Losing a baby at 20-24 weeks of pregnancy

​Experiences of a following pregnancy

Many parents we spoke to had been able to have another baby after their loss. They felt very lucky, but often those pregnancies were difficult. 

Naivety of pregnancy shattered

Pregnancy was never the same again. Many parents felt they had lost the carefree attitude and joy they had felt about pregnancy before it had been shattered. After losing a baby, they now knew everything that might go wrong and found the next pregnancy terrifying. Some parents talked about how differently they approached the pregnancy. Some hid their news, and didn’t feel it was right to announce it through social media or to friends and family. Carly talked about how she avoided buying new things for the baby. She felt that “half of me wanted to say 'ah hurray, I'm pregnant', and be happy and then the other half was going 'well don't get your hopes up again… you know what happens”.
Some parents found support groups with other parents who had experienced loss were helpful. For Courtney, friends at Sands, the stillbirth and neonatal death charity (Resources) were the only ones who understood her changed attitude towards pregnancy. Alison was reassured to be in touch with parents who had gone on to have a healthy baby. But others found meeting people who had also lost their baby made their fear greater. Vikki became aware of even more things that could go wrong during the pregnancy which made her extremely scared.
The parents we spoke to felt extreme anxiety during their pregnancy. Carly found her pregnancy “off the scale scary. Every day I thought 'she's going to die too'”. Elaine felt “it was like literally like living in a bubble, because I was afraid to do anything.” Some parents felt safer once they had got past 20 to 24 weeks of pregnancy as this was when they had lost their baby previously. Others felt more anxious from that stage onwards. Some parents described never feeling safe throughout the whole pregnancy.
Parents particularly appreciated midwives and doctors who understood their anxiety, especially around whether their baby was moving or not. Many talked about trying to manage their anxiety by seeing their midwife or attending hospital much more frequently than they had previously. Mothers often received extra scans to monitor their pregnancy but while they could allay their fears they were also stressful. For Vikki they were torture – as it had been during a routine scan in her first pregnancy that revealed her baby had died. Many mothers had their pregnancy induced or a caesarean section a few weeks earlier than normal to relieve stress and reduce the chance of stillbirth.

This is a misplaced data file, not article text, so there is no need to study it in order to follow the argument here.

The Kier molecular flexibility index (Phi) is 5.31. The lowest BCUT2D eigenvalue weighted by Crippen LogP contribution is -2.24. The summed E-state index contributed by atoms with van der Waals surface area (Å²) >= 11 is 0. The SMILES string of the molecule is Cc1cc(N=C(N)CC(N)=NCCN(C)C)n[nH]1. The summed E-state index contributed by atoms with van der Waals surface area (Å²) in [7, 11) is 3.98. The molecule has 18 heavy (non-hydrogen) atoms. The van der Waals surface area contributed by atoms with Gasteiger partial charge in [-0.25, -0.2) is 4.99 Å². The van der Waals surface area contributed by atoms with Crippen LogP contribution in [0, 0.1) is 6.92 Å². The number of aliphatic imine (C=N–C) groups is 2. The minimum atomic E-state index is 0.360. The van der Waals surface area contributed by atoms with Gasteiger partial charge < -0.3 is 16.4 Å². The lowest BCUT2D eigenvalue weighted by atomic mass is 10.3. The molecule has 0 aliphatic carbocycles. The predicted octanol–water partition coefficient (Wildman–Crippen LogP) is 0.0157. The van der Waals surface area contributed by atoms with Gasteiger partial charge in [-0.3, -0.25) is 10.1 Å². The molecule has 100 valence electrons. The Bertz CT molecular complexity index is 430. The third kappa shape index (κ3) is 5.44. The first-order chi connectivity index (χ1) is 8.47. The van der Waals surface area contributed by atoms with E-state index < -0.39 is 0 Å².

Partners’ feelings

Fathers also found subsequent pregnancies extremely stressful. Matthew said he worried “because… I couldn't see a positive outcome for it. I just felt it was going to end in the same way. It was going to end badly.”
Going back to the same hospital

Parents had mixed feelings about going back to the hospital where they had given birth the first time. For some parents this offered continuity of care with the same midwife or doctor who knew about their previous experience. Parents appreciated when staff knew about their loss so that they didn’t have to keep retelling their story. Physically returning to the same hospital was often difficult as it was associated with so many distressing memories. Some mothers talked about having flashbacks or feeling physically sick or fainting.
Feelings after the birth

Giving birth allowed some parents to lay down happier memories associated with birth. Elaine described how the birth of her son “leaves a nice feeling around” birth and labour rather than a “traumatic” one. However some were disappointed when friends or family thought their new baby would ease their grief. Lindsay was upset when “lots of people, friends and family, are a bit like - excellent, so you've got your happy ending now, and everything's perfect” because “that grief doesn't disappear because I am now pregnant again.”
For some parents anxiety did not stop after giving birth and they felt a heightened level of stress for the first months after their new baby was born. Kirsty was “anxious that I was doing the right thing all of the time… I just felt that I wasn’t going to have him for very long”. Alison felt her anxiety after birth impacted on the first few months of her new daughter’s life.


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